The Global MetroMonitor was published at the Global Metro Summit in Chicago, 2010. It was prepared by the Metropolitan Policy Program at The Brookings Institution, LSE Cities and Deutsche Bank Research, with kind support by the Alfred Herrhausen Society.
The global financial crisis of the late 2000s precipitated an economic downturn of such magnitude and reach that many now refer to the period as the “Great Recession.” According to the International Monetary Fund, global economic output, which had grown at an annual rate of 3.2% from 1993 to 2007, actually shrank by 2% from 2008 to 2009. Aggregate views of the global economy, however, mask the distinct experiences of its real hubs—major metropolitan areas.
Metro areas, which are economically integrated collections of cities, suburbs, and often surrounding rural areas, are centers of high-value economic activity in their respective nations and worldwide. And because metros form the fundamental bases for national and international economies, understanding their relative positioning before, during, and after the Great Recession provides important evidence on emerging shifts in the location of global economic resilience and future growth.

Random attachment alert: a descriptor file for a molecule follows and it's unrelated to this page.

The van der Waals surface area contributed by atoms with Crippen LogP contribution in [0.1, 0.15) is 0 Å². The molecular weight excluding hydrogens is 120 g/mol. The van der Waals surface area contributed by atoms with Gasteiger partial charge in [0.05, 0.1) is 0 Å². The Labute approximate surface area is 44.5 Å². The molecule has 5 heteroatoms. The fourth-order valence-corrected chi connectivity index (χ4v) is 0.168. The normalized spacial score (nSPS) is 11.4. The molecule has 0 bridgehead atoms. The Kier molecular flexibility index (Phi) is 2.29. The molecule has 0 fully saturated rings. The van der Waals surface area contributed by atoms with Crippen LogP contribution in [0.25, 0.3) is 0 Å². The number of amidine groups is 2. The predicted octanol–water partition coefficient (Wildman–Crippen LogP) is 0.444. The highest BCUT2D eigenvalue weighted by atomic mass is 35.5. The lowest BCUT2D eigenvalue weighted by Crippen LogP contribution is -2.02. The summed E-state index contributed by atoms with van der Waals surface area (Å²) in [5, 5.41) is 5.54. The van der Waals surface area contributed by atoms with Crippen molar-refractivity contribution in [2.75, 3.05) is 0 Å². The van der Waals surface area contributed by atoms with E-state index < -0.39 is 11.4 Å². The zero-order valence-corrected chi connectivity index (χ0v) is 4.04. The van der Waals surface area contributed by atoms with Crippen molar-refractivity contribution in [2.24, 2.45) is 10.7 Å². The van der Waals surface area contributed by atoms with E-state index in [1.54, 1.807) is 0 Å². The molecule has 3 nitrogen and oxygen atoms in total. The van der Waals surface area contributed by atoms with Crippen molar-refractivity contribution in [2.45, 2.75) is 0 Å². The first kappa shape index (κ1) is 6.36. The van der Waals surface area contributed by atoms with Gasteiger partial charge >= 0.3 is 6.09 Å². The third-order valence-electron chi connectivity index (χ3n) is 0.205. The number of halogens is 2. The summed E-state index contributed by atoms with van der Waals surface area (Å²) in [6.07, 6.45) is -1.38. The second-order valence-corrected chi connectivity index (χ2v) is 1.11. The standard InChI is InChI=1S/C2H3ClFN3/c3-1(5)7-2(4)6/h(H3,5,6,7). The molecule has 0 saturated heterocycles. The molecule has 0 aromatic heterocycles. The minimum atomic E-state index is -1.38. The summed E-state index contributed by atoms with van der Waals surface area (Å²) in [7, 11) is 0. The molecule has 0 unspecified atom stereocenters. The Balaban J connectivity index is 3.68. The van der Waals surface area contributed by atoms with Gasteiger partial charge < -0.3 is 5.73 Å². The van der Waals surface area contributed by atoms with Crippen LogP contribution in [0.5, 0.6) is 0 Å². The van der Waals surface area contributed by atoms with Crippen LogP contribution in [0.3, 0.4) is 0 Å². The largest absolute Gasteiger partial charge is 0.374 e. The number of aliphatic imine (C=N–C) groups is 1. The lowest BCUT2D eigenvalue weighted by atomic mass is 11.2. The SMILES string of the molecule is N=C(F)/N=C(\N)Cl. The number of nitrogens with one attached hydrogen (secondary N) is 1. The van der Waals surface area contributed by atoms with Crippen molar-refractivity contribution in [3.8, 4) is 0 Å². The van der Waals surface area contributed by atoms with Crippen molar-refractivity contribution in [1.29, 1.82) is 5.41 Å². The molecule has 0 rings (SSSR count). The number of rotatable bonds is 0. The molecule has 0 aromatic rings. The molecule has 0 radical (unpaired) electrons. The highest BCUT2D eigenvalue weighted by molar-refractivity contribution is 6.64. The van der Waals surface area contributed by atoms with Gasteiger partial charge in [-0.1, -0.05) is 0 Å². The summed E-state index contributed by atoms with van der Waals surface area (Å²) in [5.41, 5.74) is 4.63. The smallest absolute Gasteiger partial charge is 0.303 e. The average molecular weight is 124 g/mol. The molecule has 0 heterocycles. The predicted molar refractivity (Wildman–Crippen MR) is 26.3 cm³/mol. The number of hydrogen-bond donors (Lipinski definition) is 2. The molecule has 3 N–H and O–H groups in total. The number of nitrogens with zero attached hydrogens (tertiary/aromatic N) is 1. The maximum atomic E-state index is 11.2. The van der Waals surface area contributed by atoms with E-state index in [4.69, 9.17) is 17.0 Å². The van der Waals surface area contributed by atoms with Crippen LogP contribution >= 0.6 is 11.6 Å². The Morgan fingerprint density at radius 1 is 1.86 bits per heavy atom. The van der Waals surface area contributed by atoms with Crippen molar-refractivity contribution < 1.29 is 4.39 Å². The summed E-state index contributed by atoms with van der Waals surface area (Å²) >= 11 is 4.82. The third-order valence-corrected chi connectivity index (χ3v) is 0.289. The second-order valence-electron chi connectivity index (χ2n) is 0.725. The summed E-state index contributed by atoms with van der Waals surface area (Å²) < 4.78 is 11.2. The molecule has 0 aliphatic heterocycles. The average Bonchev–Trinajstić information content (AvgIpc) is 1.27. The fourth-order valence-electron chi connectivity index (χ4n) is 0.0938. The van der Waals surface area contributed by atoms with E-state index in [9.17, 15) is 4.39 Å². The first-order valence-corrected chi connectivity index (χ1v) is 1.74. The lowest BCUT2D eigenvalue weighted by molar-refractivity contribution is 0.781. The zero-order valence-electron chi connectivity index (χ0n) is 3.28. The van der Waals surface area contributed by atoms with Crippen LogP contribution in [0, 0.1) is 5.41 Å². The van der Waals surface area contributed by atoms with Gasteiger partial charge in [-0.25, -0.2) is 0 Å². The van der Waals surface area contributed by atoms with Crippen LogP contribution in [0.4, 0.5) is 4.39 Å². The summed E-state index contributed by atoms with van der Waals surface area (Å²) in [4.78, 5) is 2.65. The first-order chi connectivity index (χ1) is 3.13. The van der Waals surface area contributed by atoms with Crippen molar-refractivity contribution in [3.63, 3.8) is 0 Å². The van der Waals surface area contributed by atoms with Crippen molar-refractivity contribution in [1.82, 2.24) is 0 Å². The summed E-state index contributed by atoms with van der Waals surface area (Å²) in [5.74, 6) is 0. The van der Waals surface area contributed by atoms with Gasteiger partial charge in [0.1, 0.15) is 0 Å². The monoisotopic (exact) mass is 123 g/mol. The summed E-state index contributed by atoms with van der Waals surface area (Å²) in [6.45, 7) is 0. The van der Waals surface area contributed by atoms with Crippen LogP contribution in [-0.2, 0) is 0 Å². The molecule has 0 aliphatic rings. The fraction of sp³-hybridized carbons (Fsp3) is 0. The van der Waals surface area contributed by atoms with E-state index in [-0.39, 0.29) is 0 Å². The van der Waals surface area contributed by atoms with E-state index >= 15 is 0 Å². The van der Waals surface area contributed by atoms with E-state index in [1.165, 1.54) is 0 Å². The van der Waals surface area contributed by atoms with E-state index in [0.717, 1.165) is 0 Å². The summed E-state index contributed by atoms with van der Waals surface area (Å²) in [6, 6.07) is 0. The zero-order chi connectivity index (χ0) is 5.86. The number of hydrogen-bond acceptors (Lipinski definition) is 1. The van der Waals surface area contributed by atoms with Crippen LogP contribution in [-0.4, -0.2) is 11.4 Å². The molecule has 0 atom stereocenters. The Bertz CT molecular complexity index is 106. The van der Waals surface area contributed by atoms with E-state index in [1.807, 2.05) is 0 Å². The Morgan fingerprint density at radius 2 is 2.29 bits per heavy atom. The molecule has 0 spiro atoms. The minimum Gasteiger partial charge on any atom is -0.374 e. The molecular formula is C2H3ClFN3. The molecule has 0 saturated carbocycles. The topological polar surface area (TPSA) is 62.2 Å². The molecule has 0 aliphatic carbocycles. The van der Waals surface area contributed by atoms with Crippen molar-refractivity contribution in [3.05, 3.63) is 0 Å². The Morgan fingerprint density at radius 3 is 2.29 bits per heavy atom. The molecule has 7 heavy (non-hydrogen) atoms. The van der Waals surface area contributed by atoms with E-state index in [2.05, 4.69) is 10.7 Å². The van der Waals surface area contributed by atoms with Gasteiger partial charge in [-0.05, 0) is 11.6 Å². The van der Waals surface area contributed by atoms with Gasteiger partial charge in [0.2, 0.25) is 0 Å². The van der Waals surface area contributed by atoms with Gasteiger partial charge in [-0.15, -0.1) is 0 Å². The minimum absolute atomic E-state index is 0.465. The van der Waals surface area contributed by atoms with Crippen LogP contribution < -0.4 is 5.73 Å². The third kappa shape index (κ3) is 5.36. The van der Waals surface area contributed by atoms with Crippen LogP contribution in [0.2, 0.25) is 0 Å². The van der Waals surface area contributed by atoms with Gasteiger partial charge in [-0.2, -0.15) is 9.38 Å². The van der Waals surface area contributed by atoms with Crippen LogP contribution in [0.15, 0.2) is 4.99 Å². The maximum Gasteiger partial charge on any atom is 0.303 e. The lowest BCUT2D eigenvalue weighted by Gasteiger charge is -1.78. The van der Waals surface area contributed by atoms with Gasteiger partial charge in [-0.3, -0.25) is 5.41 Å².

The Global MetroMonitor examines data on economic output and employment in 150 of the world’s largest metropolitan economies, located in 53 countries, from 1993 to 2010.